Bitcoin’s hash rate reached a new all-time high on Sunday in its inexorable climb toward 100 million TH/s.
According to data provided by Blockchain.com, Bitcoin’s hash rate reached a new high of 94,779,758 TH/s.
This represents an increase of more than 66% compared to the same time last year and more than 196% compared to December 2018’s low of 32 million TH/s.
This hash rate is a measure of the processing power of the Bitcoin network that is provided by miners and is a good indicator of the network’s health.
A larger hash rate indicates the Bitcoin network is more secure from 51% attacks that could allow for double spendings or block reorganizations.
The larger the hash rate, the more secure the network and the more cost-prohibitive it would be to launch a 51% attack.
Malicious parties would need a vast amount of resources to control the Bitcoin blockchain.
Bitcoin has never been stronger 💪
A $BTC chart often overlooked is hashrate (miner power dedicated to processing transactions).
Simply put; more hashes = a more secure & stronger blockchain.
It just made a new all-time high, up 70%+ YoY. pic.twitter.com/AYIKRUyFA0
— Bitcoin Birch 👨💻 (@BitcoinBirch) September 9, 2019
The increase in Bitcoin’s hash rate is related to new miners entering the market.
Companies and individuals around the world are connecting their ASIC miners (Application-Specific Integrated Circuit) to the network.
These miners receive rewards for processing transactions and securing the network.
The hash rate of the Bitcoin network is just one of the so-called fundamentals behind this digital currency. Other fundamentals include the number of transactions and the number of active addresses.
Max Keiser, a recognized Bitcoin investor tweeted yesterday:
“Bitcoin hash set to break 100 Q. This will start to become a problem for fiat as data centers dedicated to maintaining fiat systems are pulled into the BTC black hole of true value.”
#Bitcoin hash set to break 100 Q. This will start to become a problem for fiat as data centers dedicated to maintaining fiat systems are pulled into the BTC black hole of true value.
— Max Keiser, tweet poet. (@maxkeiser) September 8, 2019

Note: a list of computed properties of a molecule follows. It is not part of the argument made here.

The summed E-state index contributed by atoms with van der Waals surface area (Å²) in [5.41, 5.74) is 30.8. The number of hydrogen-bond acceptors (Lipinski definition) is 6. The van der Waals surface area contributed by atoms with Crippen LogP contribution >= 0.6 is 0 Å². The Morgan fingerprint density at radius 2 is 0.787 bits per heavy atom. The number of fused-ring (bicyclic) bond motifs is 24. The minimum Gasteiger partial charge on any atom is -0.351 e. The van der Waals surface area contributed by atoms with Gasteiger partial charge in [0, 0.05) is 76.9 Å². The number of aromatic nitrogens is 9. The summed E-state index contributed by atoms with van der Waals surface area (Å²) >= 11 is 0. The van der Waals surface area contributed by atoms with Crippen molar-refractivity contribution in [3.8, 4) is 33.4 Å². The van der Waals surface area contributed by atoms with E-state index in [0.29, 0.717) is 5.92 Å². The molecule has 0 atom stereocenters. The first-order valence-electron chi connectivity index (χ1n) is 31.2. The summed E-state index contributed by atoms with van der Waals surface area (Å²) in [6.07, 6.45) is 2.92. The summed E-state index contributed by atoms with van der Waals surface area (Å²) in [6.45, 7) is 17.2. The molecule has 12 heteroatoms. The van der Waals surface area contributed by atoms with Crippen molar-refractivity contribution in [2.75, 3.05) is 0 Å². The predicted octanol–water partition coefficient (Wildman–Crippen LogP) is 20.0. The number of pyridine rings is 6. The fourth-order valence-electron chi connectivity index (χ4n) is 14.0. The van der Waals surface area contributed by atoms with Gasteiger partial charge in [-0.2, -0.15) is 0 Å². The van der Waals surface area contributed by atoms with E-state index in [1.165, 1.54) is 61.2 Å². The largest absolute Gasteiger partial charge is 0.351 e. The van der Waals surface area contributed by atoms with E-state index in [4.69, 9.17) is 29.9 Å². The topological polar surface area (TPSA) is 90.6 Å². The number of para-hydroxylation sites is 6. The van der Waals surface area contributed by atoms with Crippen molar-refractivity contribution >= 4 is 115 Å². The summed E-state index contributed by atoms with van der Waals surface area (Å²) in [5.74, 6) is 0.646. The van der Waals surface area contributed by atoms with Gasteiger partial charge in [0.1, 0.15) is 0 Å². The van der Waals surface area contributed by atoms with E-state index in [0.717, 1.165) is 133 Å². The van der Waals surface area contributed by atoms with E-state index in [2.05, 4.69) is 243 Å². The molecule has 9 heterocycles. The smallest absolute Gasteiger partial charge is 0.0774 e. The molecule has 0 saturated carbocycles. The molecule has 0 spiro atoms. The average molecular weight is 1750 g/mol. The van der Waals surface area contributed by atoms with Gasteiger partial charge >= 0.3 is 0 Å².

2020 halving to reduce new issuance of BTC
Every single block that a group of miners finds is rewarded with 12.5 BTC – a reward that is divided between miners according to their work.
In 2020, Bitcoin is expected to undergo a “halving,” which will reduce the rewards for miners to 6.25 BTC per block.
An increase in Bitcoin’s hash rate before a halving event could be related to the expectations miners have regarding Bitcoin’s future price.
As rewards drop and difficulty increases for miners, Bitcoin’s price should grow to help miners remain competitive.
If this doesn’t happen, miners will stop operating at a loss and they will eventually turn off their ASIC machines.
This would generate a hash rate reduction that would consequently impact difficulty, which is expected to adjust to the downside.
Afterward, new miners would be able to enter the market and help Bitcoin’s hash rate increase once again.
This is what happened in December 2018. Despite Bitcoin’s bear market, the hash rate was reaching new highs, meaning that miners were entering the space even when the price of Bitcoin was not showing signs of recovery.
Ultimately, they were unable to remain profitable due to the higher difficulty and lower Bitcoin price and had to stop operating when BTC dropped under $3,200.
Several cryptocurrency enthusiasts have been tweeting about this new Bitcoin network milestone.
— Bitcoin Master (@drei4u) September 9, 2019
Bitcoin, last week:
– $1 billion transaction (94,504 BTC) for $700
– Hashrate breaks all-time high
– Casa releases Sats App for all
– Dominance hits 71%
– @Bakkt Warehouse opens
– @Jack advocates bitcoin
– Argentina impose capital control
– @Trezor enables N of M recovery seeds
— XT.com Exchange (@XTexchange) September 9, 2019
This shows how important the hash rate is for the whole Bitcoin blockchain and what it means in terms of security and future price expectations.